December 31, 2010

2010 Movie Review

This is my sixth year doing this year-end list, a sort of retrospective of the films I've seen this year. Narcissistic? All right, whatever. This is the internet, this is my blog.

This year was different from other years in that I had a big, time-consuming cinematic goal to get through (the entire AFI Top 100 in one year) which took up a lot of moviegoing energy. Now, I'm not disappointed in myself in getting through only 55 of those films (31 of which I'd seen already) -- I'm actually glad that I've stopped worrying about a deadline. I'm making slow and steady progress: I still got through more than one a week! But it didn't allow for as much time to watch other movies, and I did do a lot of rewatching (which I don't normally do) for the blog. Still, the numbers are comparable (listed with my fave film of the year):

2005: 69 (Dogville).
2006: 79 (Little Miss Sunshine).
2007: 87 (Ratatouille).
2008: 74 (WALL-E).
2009: 85 (Up in the Air).
2010: 75.

Anyway, excuses be gone! It was a good year all the same. I had a hard time narrowing down a top ten, and I'm actually surprised by it. I had this inkling in January that by year's end more films from the AFI list would make their way onto this list, but only one has, and it's #95. The Last Picture Show still haunts me for some reason. The only other ones here that aren't really from this year are two I watched in a Halloween marathon, and they were both so effective and exciting that I can't get them out of my head even now.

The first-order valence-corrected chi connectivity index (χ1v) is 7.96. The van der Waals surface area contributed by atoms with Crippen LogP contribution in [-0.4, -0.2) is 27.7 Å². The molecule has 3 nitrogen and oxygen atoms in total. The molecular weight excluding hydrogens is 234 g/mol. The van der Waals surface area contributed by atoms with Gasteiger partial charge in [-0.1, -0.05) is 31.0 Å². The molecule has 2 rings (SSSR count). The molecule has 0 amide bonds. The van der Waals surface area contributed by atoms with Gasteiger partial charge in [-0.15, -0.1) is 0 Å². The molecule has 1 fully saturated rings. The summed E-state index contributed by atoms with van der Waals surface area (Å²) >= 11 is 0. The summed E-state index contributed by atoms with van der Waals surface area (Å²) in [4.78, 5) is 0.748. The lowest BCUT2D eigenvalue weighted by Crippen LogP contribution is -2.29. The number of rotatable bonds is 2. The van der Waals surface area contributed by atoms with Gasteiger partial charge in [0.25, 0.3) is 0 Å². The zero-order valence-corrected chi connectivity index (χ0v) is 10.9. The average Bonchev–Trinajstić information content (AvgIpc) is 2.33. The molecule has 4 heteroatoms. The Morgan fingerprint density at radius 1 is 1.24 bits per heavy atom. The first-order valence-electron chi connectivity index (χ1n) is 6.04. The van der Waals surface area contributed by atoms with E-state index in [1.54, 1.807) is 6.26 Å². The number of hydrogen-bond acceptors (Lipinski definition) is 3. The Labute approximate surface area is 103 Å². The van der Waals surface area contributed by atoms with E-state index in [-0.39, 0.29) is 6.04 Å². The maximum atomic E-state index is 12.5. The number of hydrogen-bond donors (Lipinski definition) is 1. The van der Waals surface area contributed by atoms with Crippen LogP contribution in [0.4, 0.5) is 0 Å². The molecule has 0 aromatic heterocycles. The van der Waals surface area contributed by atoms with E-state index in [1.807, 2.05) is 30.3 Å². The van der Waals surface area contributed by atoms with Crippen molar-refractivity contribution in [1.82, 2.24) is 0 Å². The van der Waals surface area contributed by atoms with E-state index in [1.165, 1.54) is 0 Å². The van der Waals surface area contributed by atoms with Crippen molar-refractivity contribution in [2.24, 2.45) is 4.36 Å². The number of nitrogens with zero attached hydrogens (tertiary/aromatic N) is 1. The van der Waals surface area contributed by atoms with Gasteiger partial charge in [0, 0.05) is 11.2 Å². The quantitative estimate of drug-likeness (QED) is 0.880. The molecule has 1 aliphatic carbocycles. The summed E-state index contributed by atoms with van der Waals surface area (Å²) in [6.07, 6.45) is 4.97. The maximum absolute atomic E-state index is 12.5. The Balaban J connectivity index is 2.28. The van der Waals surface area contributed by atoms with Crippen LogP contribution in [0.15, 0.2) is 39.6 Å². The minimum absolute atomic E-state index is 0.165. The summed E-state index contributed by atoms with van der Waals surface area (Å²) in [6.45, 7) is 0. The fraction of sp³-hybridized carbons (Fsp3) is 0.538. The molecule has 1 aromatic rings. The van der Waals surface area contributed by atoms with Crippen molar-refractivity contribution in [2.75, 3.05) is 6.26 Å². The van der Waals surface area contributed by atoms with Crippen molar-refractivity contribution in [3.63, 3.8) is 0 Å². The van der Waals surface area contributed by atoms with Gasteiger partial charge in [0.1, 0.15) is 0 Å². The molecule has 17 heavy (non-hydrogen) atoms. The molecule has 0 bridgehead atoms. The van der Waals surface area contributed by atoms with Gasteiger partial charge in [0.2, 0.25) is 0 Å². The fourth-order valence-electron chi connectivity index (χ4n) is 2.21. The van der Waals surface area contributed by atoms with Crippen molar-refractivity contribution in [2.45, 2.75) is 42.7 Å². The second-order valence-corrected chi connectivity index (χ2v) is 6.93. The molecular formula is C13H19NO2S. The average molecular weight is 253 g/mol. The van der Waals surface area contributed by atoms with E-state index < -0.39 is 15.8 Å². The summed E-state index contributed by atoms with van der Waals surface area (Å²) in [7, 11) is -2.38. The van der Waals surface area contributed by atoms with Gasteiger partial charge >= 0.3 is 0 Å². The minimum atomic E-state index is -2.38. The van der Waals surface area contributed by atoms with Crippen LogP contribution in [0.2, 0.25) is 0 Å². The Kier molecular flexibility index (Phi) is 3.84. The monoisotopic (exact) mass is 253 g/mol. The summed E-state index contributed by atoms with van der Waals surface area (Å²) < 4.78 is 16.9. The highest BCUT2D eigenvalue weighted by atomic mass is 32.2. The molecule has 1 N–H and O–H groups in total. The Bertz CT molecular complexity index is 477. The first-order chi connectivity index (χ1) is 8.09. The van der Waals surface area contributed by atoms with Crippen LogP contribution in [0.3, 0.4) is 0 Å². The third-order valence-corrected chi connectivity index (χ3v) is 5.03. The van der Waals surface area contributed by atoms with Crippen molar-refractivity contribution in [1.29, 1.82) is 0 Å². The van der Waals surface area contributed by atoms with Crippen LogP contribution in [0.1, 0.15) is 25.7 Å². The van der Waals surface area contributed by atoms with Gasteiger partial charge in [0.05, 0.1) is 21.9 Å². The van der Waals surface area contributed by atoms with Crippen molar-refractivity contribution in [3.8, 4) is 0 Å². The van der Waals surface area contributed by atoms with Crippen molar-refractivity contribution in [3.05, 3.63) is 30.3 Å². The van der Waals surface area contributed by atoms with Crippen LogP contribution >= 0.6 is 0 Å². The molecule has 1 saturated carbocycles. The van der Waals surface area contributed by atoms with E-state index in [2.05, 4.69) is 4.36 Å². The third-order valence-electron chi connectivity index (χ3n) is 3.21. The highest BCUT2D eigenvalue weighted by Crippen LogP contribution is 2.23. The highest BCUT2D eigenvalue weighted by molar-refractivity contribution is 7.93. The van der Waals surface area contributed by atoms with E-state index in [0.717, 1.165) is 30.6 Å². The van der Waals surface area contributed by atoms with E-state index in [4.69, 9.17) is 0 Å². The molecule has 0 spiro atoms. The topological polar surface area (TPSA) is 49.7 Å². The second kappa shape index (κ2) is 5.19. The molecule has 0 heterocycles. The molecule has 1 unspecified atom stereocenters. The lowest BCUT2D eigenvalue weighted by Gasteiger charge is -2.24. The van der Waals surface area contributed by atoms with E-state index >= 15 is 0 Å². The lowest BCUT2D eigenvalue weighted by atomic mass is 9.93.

Narrowing it down to ten is hard enough; picking one favorite has become personal torture. This year it comes down, as it has the past couple of years, to a smart, sublime thrill of a live-action film and the year's Pixar offering. The Social Network so accurately captures an entire generation's struggle with the world the way Network and The Graduate did, in a way that will certainly hold the test of time. It's won nearly every major critics award (as though no other movie was made this year, but don't get me started) so it's nearly a lock for the Oscar. But I don't want to give up hope on the most emotional movie of the year: Toy Story 3. I knew for a long time (a decade, I think) that a second sequel was coming, and everyone loved the first two, but I don't think anyone anticipated such a fitting, heartwarming and devastating conclusion to this groundbreaking trilogy. I cried so much, laughed so much, jumped so much. A movie that took me everywhere.

So how do I choose between them? ... Well. Great question. Ack. I was gonna sleep on this but I know it will just end up being six of one and half-dozen of the other. So this year, there's a tie.